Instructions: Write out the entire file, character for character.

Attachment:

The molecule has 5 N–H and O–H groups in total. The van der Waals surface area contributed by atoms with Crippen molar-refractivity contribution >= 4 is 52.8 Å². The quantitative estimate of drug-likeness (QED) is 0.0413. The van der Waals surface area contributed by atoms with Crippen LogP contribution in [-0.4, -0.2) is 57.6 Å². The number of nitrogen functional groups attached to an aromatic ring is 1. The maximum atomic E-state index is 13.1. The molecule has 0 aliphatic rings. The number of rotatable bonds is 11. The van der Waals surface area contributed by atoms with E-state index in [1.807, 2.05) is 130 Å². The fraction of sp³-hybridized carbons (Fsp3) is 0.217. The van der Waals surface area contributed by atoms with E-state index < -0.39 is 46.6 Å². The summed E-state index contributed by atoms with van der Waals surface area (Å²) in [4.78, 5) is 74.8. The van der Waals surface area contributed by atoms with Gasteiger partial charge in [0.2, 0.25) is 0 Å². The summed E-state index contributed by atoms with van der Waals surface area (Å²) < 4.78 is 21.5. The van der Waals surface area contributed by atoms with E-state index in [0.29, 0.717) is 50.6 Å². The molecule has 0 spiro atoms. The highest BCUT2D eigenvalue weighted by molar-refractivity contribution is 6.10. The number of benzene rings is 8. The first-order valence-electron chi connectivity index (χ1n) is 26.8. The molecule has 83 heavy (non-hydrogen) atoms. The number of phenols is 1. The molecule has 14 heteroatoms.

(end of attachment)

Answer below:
The molecule has 5 N–H and O–H groups in total. The van der Waals surface area contributed by atoms with Crippen molar-refractivity contribution >= 4 is 52.8 Å². The quantitative estimate of drug-likeness (QED) is 0.0413. The van der Waals surface area contributed by atoms with Crippen LogP contribution in [-0.4, -0.2) is 57.6 Å². The number of nitrogen functional groups attached to an aromatic ring is 1. The maximum atomic E-state index is 13.1. The molecule has 0 aliphatic rings. The number of rotatable bonds is 11. The van der Waals surface area contributed by atoms with E-state index in [1.807, 2.05) is 130 Å². The fraction of sp³-hybridized carbons (Fsp3) is 0.217. The van der Waals surface area contributed by atoms with E-state index < -0.39 is 46.6 Å². The summed E-state index contributed by atoms with van der Waals surface area (Å²) in [4.78, 5) is 74.8. The van der Waals surface area contributed by atoms with Gasteiger partial charge in [0.2, 0.25) is 0 Å². The summed E-state index contributed by atoms with van der Waals surface area (Å²) < 4.78 is 21.5. The van der Waals surface area contributed by atoms with E-state index in [0.29, 0.717) is 50.6 Å². The molecule has 0 spiro atoms. The highest BCUT2D eigenvalue weighted by molar-refractivity contribution is 6.10. The number of benzene rings is 8. The first-order valence-electron chi connectivity index (χ1n) is 26.8. The molecule has 83 heavy (non-hydrogen) atoms. The number of phenols is 1. The molecule has 14 heteroatoms.